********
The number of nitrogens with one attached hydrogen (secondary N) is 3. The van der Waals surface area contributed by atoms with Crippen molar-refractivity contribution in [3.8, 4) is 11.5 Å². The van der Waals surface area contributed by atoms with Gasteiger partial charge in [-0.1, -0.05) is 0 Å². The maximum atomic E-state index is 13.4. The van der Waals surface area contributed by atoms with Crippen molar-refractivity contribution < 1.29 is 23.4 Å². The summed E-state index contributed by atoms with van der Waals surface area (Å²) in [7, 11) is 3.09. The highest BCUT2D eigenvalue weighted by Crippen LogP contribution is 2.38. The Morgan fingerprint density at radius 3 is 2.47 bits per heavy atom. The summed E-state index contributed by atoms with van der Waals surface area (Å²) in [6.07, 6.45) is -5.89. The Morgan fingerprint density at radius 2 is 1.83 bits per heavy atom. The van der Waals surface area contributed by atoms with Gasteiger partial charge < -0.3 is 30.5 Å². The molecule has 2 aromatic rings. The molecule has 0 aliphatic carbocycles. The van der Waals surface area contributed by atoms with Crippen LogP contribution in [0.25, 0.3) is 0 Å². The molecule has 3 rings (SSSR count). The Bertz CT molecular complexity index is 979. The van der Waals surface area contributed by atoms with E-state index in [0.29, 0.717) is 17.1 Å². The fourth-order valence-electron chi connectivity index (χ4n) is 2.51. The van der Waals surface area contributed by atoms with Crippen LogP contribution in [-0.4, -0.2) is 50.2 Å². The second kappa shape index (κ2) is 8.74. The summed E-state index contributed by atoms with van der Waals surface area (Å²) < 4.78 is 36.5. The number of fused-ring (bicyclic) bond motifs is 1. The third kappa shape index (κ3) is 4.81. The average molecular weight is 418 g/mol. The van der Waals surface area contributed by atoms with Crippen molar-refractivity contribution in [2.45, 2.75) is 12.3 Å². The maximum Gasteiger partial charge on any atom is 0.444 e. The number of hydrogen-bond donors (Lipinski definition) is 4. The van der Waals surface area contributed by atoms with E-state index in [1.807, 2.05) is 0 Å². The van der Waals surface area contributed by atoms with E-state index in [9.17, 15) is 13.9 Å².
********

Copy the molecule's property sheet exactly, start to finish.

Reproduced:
The number of nitrogens with one attached hydrogen (secondary N) is 3. The van der Waals surface area contributed by atoms with Crippen molar-refractivity contribution in [3.8, 4) is 11.5 Å². The van der Waals surface area contributed by atoms with Gasteiger partial charge in [-0.1, -0.05) is 0 Å². The maximum atomic E-state index is 13.4. The van der Waals surface area contributed by atoms with Crippen molar-refractivity contribution < 1.29 is 23.4 Å². The summed E-state index contributed by atoms with van der Waals surface area (Å²) in [7, 11) is 3.09. The highest BCUT2D eigenvalue weighted by Crippen LogP contribution is 2.38. The Morgan fingerprint density at radius 3 is 2.47 bits per heavy atom. The summed E-state index contributed by atoms with van der Waals surface area (Å²) in [6.07, 6.45) is -5.89. The Morgan fingerprint density at radius 2 is 1.83 bits per heavy atom. The van der Waals surface area contributed by atoms with Gasteiger partial charge < -0.3 is 30.5 Å². The molecule has 2 aromatic rings. The molecule has 0 aliphatic carbocycles. The van der Waals surface area contributed by atoms with Crippen LogP contribution in [0.25, 0.3) is 0 Å². The molecule has 3 rings (SSSR count). The Bertz CT molecular complexity index is 979. The van der Waals surface area contributed by atoms with E-state index in [0.29, 0.717) is 17.1 Å². The fourth-order valence-electron chi connectivity index (χ4n) is 2.51. The van der Waals surface area contributed by atoms with Crippen LogP contribution in [-0.4, -0.2) is 50.2 Å². The second kappa shape index (κ2) is 8.74. The summed E-state index contributed by atoms with van der Waals surface area (Å²) < 4.78 is 36.5. The number of fused-ring (bicyclic) bond motifs is 1. The third kappa shape index (κ3) is 4.81. The average molecular weight is 418 g/mol. The van der Waals surface area contributed by atoms with Crippen molar-refractivity contribution in [2.45, 2.75) is 12.3 Å². The maximum Gasteiger partial charge on any atom is 0.444 e. The number of hydrogen-bond donors (Lipinski definition) is 4. The van der Waals surface area contributed by atoms with E-state index in [1.807, 2.05) is 0 Å². The van der Waals surface area contributed by atoms with E-state index in [9.17, 15) is 13.9 Å².